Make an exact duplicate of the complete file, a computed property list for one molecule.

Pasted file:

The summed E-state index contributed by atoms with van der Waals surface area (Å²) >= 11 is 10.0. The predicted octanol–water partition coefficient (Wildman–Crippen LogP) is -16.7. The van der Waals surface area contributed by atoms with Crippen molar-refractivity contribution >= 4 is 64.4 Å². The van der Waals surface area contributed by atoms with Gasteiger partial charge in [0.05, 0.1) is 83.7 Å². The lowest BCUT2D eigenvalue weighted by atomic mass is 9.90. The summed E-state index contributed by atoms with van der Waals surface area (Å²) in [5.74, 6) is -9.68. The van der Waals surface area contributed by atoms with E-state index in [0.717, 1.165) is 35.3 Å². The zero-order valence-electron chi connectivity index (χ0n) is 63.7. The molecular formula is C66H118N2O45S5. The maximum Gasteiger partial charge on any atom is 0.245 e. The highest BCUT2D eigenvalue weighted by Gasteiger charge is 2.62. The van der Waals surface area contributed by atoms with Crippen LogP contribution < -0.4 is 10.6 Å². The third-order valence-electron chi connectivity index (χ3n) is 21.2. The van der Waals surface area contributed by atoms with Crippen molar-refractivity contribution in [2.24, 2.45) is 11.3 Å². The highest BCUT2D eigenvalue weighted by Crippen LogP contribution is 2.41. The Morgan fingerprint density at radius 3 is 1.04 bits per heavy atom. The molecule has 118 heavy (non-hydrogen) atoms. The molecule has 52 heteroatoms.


The summed E-state index contributed by atoms with van der Waals surface area (Å²) >= 11 is 10.0. The predicted octanol–water partition coefficient (Wildman–Crippen LogP) is -16.7. The van der Waals surface area contributed by atoms with Crippen molar-refractivity contribution >= 4 is 64.4 Å². The van der Waals surface area contributed by atoms with Gasteiger partial charge in [0.05, 0.1) is 83.7 Å². The lowest BCUT2D eigenvalue weighted by atomic mass is 9.90. The summed E-state index contributed by atoms with van der Waals surface area (Å²) in [5.74, 6) is -9.68. The van der Waals surface area contributed by atoms with E-state index in [0.717, 1.165) is 35.3 Å². The zero-order valence-electron chi connectivity index (χ0n) is 63.7. The molecular formula is C66H118N2O45S5. The maximum Gasteiger partial charge on any atom is 0.245 e. The highest BCUT2D eigenvalue weighted by Gasteiger charge is 2.62. The van der Waals surface area contributed by atoms with Crippen LogP contribution < -0.4 is 10.6 Å². The third-order valence-electron chi connectivity index (χ3n) is 21.2. The van der Waals surface area contributed by atoms with Crippen molar-refractivity contribution in [2.24, 2.45) is 11.3 Å². The highest BCUT2D eigenvalue weighted by Crippen LogP contribution is 2.41. The Morgan fingerprint density at radius 3 is 1.04 bits per heavy atom. The molecule has 118 heavy (non-hydrogen) atoms. The molecule has 52 heteroatoms.